Simple But Tasty

This past weekend my friend Marta invited me on a little retreat to the mountains. I suppose I should have taken some photos of the mountains, but really, all we did was hole up in a condo and read and write and cook and eat. I’ll share the reading and writing at some point in the future, but here are the highlights of the cooking and eating part.

For Saturday dinner, we got some veggies and salmon and cooked those up. Marta baked the salmon with salt and pepper and olive oil, and I did a saute of sweet onion, red bell pepper, and zucchini in white truffle olive oil. For seasoning, I think I used powdered ginger, herbes de Provence, salt, and dried chives. Marta did a rice-quinoa pilaf with rosemary (Near East brand, I believe), and we stir-fried that in with the veggies.

The next morning I did a polenta crumble using up the remaining bell pepper and onion. The polenta was the kind you get in a sausage-style tube, so no fuss there, and it was already mixed with sun-dried tomatoes and some Italian-style seasonings, so I didn’t really have to do much at all. I think I added some powdered ginger and salt and fried the whole mess up in olive oil.

Yes, I have been lectured at length by an Italian shopkeeper in Wisconsin on the evils of pre-cooked polenta. But if you don’t have a gas range, it’s really the most reliable option.

Sunday dinner involved shortcuts as well. I did not have the energy required to make my own sauce for the angel hair pasta, so it came out of a jar. And the veggies came out of a bag in the freezer. I nuked them in butter (yes, real butter), salt, and herbes de Provence. And yes, I actually prefer cheap, sawdusty “Parmesan cheese” out of a can. Well, at least when it comes to basic pasta in tomato sauce. Seriously, I tried the nice stuff one time and didn’t enjoy it at all. It just didn’t seem appropriate. Anyway, super-easy meal, and we washed it down with Kon Tiki cabernet sauvignon. IMG_20160306_192254

Yesterday, I couldn’t resist the strawberries at Costco, and there are a lot of them (because Costco), so I had some for breakfast this morning. I also couldn’t resist the call of the Laughing Cow yesterday, so I spread a few wedges on some rice crackers and topped them with strawberry halves. I washed them down with a mug of “Rubiee,” an appropriately reddish tea from Dryad Tea. That’s my idea of a delicious and decadent breakfast that is also ridiculously easy. IMG_20160309_105514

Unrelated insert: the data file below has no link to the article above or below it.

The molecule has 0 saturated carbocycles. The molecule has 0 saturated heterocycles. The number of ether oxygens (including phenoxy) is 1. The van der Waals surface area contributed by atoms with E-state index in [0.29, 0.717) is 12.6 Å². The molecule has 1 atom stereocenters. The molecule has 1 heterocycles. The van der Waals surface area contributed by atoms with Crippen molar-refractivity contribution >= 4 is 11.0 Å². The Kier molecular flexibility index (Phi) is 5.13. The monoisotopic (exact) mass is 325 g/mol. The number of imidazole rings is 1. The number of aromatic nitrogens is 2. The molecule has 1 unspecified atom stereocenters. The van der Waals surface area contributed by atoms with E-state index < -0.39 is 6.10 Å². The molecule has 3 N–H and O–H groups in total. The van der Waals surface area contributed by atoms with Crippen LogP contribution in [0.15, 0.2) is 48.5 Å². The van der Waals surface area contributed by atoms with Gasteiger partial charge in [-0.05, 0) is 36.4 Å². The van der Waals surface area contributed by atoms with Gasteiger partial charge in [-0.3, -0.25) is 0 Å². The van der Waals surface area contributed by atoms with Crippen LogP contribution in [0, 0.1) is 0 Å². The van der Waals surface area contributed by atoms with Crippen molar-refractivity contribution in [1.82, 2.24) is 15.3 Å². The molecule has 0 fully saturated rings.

Pineapple Fusilli Chicken

It’s nothing really fancy or challenging, but Brian wanted chicken for dinner last night, and we were pleased with how this turned out. IMG_20160303_184934One of the things I absolutely refuse to do is handle uncooked poultry, so Brian took care of that part, seasoning the chicken breasts with black pepper and garlic salt and baking them. They took rather longer than expected, but that’s okay, because I needed the time to prep the pasta mixture.

Not that it was a really complex task, though. First I chopped up a red bell pepper and set that to cooking on medium-high heat with a little bit of grapeseed oil. Then I chopped up about half of a medium sweet onion and added it in, along with a healthy dose of whatever white wine I had handy. I think it was a sauvignon blanc. I still have the bottle and can look it up if anybody really cares. Then I added in a bunch of powdered ginger, minced garlic, garlic salt, and herbes de Provence. I thought I was quite liberal with the ginger, but next time I’ll be sure to add more. That’s what I get for learning Chinese cooking from a housemate named Xinan. “When in doubt, add more ginger.”

While I was working on that, Brian opened a can of pineapple chunks and drained the liquid off for later use. I then added the chunks to the pepper-and-onion mix and waited for the pasta.

I am including a photo of the fusilli package here mostly for my own future reference. This is the best rice pasta I have come across so far. I always remember what the packaging looks like, but I can never remember the actual brand name, so if they ever change their packaging, I’m screwed. Unless, of course, I post this photo someplace handy, like the Internet. I cooked the pasta in salted, boiling water, but I didn’t cook it for the full time.

I strained out about half of the pasta and put it in the pan with the pepper-onion-pineapple mixture. Then I added the reserved pineapple liquid and increased the seasonings accordingly. This time I also added a bit of dried lemon thyme. IMG_20160303_183537 Then I reduced the heat and let it all simmer until the chicken was ready.